Rome’s Fabulous, Free Days

If you are fortunate in your timing, you may be in for a money-saving treat — numerous state-owned attractions in Rome are sometimes open for free. The free days include the most popular attraction in Rome, the Colosseum/Roman Forum/Palatine Hill.

But there are many other interesting places to go on a free day.  And you may stumble onto a hidden gem!

One place to get to is Museo Nazionale di Palazzo Venezia.  On the free day I visited it, I was delighted just to go into a building I had walked and driven by so many times but never entered. The museum was practically empty. The usual entrance fee for this museum is 5 euros per person, so we saved 10 euros and found a lovely, if somewhat eccentric, art collection inside a gorgeous palazzo.

The lovely collection of bits and pieces of Roman antiquities at Palazzo Venezia

 

Holy Family with the infant St. John and St. Francis, Palazzo Venezia (Giorgio Vasari)

We’ve also visited the Crypta Balbi for free, one of the four museums of the Museo Nazionale Romano (the others being Palazzo Massimo, Palazzo Altemps, and the Baths of Diocletian). Admission is normally 10 euros. Once again, there was almost no one there.  I need to get to the rest of those places again.

Inside Crypta Balbi

 

Frescoes on display at Crypta Balbi

On yet another free day we headed to the Scavi di Ostia Antica and saved 16 euros. While there were clearly many Roman families enjoying the site and having a picnic, it too, was never crowded, as you can see from the photos.

Ostia Antica – a city frozen in time

 

Ancient road, Ostia Antica

Here are some other, less visited places I would highly recommend for a free day.

Galleria Nazionale d’Arte Antica – Palazzo Corsini: just across the street from the lovely Villa Farnesina is an art collection in a historic palazzo. Normally, admission is 12 euros (combo ticket with Palazzo Barberini).

Madonna and Child, Galleria Corsini (Orazio Gentileschi)

Likewise, the other part of the Galleria Nazionale d’Arte Antica – Palazzo Barberini – is a great artsy place to go on a free day.  There are some amazing masterpieces here.

Caravaggio’s Narcissus, at Palazzo Barberini

Another good bet: Galleria Spada is home to the magnificent Borromini perspective gallery, an amazing optical illusion of forced perspective.  5 euros admission on non-free days. Worth it just for the Borromini perspective, this gallery also has an enthralling art collection hung in the 17th-century manner (meaning, tons and tons of art all over the place; contrast this to how we display art today, one piece at a time on white walls).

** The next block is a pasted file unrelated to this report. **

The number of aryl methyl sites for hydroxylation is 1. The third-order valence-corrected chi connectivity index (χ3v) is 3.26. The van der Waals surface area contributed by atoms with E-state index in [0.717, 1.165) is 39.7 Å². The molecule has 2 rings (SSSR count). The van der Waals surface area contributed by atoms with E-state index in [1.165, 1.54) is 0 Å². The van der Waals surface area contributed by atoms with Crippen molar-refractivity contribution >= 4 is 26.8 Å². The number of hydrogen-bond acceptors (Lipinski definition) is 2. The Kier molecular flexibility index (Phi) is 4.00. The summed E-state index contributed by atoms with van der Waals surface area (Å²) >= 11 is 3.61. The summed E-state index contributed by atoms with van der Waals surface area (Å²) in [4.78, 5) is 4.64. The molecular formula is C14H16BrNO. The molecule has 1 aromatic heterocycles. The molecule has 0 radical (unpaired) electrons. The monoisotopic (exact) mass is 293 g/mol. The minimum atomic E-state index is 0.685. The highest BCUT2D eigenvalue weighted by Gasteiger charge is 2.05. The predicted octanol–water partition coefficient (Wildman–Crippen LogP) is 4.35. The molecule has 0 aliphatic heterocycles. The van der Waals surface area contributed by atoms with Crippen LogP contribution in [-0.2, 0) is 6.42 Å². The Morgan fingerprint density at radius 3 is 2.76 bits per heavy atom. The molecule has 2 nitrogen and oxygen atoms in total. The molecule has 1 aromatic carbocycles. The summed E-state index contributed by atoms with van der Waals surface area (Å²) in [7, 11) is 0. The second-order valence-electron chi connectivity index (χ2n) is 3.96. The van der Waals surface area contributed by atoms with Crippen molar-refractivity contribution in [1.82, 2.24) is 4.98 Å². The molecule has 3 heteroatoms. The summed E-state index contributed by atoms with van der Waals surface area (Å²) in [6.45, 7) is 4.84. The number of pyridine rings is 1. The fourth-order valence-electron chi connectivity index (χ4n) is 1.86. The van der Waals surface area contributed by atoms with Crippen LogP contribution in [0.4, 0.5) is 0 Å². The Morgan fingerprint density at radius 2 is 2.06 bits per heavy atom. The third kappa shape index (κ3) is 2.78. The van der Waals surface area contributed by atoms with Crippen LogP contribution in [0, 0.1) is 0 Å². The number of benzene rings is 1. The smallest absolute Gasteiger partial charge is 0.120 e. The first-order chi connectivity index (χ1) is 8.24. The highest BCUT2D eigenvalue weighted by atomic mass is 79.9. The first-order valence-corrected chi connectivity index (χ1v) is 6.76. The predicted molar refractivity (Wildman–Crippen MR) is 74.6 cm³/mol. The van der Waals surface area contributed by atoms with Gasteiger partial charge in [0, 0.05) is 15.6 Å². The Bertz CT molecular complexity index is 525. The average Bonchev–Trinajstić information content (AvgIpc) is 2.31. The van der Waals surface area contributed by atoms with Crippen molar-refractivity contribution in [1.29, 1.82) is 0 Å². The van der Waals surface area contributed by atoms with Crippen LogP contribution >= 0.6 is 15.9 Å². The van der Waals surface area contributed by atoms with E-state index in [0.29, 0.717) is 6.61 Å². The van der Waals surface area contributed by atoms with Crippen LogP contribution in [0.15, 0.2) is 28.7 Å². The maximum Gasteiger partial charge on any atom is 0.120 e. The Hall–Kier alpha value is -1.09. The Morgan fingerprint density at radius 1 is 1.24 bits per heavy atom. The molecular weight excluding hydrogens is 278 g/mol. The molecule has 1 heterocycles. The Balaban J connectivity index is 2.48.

Other good choices: Galleria Nazionale Arte Moderna (GNAM), a massive, modern art gallery (normal admission is 10 euros); Museo Nazionale Etrusco di Villa Giulia (8 euros normally); and Museo Nazionale di Castel Sant’Angelo (admission is normally a whopping 14 euros). We recently went to the Baths of Caracalla on a free day (8 euros normally). This wonderful and famous site was also showcasing a modern art installation at the time.

Galleria Borghese is also included on the free days. Note that you still need to reserve the limited timed-entry tickets. The good part is that the Galleria Borghese will not get too crowded since the number of tickets is limited.

Other good places to visit include Museo Nazionale dell’Alto MedioevoMausoleo di Cecilia Metella, Hadrian’s Villa, and Villa d’Este in Tivoli.

Through 2018, the free day was always the first Sunday of the month. The schedule has just changed.

Free first Sundays will now only be offered in the low season. However, things just got even better.

On February 26, the “IoVadoAlMuseo” (“I go to the museums”) initiative of the Ministry for Cultural Heritage and Activities was announced. It provides for 20(!) days of free admission per calendar year for all state owned monuments, museums, archaeological sites, parks, and monumental gardens.

Museums and sites of the Ministry will be open for free every first Sunday of the month from October to March. The Settimana dei Musei (Museums Week) will be announced every year, with six days of free openings. In 2019 it will be gratis the week of March 5-10. Each institute will offer additional 8 days of free admission (chosen by the director of each place, so they will vary). To find out when the museum you want to visit is open for free, consult the IoVadoAlMusei website (only available in Italian at this time) or check the individual attraction websites.

The Colosseum’s official website has just announced its free days for 2019:

March 5th to 10th (Culture Week)
Free First Sundays of the month – October to March
And, additional free days:
9th of May
5th of June
29th of June
23rd of September
4th of October
4th of November
22th  of November
18th of December

One thing to note: there are no guided tours available at the Colosseum during the free days. So if you want a tour, go on a “regular” day — and take advantage of the other places I’ve mentioned here on a free day. You might discover something unexpected and wonderful.

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